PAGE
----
The Influence of Empire: A National Organization and the Birth of the Royal Canadian Air Force, 1918 – 1924

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As a result of its impressive First World War experience – where it not only contributed over 15,000 men to the Royal Flying Corps (RFC) and Royal Naval Air Service, but also produced some of the Empire’s top aces – Canada set out to create its own distinctive air force. In many ways, the Canadian Air Force, which existed between February 18, 1920 and April 1, 1924, was the product of frustration, as its veterans felt their efforts as Canadians during the First World War were often buried under an Imperial banner.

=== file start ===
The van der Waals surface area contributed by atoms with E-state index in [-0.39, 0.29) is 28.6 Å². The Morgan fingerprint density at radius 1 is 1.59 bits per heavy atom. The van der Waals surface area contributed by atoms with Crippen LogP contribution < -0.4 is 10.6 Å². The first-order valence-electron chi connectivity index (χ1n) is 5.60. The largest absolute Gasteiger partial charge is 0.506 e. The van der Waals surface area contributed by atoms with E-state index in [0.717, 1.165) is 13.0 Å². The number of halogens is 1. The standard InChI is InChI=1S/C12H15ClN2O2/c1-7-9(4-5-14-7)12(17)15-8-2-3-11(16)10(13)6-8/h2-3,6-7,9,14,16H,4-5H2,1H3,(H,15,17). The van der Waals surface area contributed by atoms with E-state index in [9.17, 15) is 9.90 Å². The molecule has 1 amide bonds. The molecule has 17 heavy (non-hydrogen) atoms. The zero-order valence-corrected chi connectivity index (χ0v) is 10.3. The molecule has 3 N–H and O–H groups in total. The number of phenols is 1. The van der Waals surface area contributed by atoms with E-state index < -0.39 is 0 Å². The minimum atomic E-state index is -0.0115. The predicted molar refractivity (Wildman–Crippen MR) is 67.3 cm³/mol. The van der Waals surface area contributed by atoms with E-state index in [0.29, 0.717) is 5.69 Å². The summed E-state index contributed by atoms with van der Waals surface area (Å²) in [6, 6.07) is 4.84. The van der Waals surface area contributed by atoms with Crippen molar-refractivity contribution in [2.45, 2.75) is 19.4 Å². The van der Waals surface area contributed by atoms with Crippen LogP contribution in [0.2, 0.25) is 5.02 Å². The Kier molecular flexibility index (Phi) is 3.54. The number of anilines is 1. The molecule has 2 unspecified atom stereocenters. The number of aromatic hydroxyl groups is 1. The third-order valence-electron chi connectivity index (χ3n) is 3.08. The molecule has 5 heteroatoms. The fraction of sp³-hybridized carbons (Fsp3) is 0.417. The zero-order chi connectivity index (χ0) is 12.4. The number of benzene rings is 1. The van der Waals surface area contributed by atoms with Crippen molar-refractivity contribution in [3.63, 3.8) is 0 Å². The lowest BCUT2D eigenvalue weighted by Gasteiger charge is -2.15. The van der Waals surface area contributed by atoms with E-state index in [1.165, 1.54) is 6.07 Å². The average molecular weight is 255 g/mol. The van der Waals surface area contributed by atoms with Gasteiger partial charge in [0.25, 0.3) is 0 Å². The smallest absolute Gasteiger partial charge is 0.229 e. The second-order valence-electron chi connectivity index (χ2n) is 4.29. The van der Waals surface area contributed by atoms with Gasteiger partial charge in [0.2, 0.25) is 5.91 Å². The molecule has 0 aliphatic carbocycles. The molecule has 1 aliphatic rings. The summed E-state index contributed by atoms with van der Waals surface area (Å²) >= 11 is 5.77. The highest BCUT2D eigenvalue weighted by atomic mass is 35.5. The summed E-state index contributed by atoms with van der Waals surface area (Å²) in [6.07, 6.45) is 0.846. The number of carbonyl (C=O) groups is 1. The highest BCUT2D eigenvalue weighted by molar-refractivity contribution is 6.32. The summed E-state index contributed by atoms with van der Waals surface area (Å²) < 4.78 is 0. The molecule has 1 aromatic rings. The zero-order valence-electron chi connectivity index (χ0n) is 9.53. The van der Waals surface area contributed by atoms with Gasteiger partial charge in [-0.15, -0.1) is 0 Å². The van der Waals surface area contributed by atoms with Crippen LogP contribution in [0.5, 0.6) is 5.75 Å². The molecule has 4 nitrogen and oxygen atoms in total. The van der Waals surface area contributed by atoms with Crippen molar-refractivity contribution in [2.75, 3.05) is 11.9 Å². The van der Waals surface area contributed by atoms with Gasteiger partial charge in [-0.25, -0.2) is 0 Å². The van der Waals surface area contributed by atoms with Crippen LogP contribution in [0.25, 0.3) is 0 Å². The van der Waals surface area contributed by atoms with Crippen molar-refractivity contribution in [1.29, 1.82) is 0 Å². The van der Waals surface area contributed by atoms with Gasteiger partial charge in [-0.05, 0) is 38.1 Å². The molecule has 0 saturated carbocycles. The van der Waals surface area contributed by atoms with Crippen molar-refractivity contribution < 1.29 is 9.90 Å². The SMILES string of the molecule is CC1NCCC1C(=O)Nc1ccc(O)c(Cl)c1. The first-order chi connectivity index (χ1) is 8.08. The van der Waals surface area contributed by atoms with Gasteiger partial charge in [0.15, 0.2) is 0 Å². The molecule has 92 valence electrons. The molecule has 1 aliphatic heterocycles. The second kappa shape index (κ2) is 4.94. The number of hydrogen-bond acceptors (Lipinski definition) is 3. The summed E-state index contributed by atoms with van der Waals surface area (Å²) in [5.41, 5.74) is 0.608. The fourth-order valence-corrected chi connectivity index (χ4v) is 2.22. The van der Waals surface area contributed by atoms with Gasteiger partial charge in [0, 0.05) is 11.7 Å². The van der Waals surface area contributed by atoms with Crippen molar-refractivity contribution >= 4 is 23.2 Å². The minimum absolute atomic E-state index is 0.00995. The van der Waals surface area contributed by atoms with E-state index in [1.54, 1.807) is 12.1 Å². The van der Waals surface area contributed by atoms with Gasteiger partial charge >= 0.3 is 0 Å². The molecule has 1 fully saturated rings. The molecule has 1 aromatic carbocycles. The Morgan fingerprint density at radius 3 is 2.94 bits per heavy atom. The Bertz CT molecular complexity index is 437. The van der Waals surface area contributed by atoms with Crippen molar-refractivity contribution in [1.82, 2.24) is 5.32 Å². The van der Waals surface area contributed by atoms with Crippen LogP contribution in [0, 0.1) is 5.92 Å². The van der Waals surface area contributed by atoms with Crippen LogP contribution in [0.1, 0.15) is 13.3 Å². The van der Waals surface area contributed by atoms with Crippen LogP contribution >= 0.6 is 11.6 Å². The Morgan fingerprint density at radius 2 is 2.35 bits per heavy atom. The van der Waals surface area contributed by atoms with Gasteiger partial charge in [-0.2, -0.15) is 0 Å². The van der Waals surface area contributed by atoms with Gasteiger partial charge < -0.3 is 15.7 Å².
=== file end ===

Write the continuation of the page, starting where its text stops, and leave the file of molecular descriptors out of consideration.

As such, the Canadian Air Force was truly a Canadian organization, complete with its own uniform as well as maple leaf emblazoned badges and symbols. And yet, this experiment failed because the Royal Canadian Air Force (or RCAF) that emerged in its wake was a faithful replica of the Royal Air Force (RAF). The key question, therefore, becomes why Canadian Air Force officials, who were so emboldened by their wartime successes, suddenly abandoned their attempt to build a truly national organization? Read the rest of the article . . .

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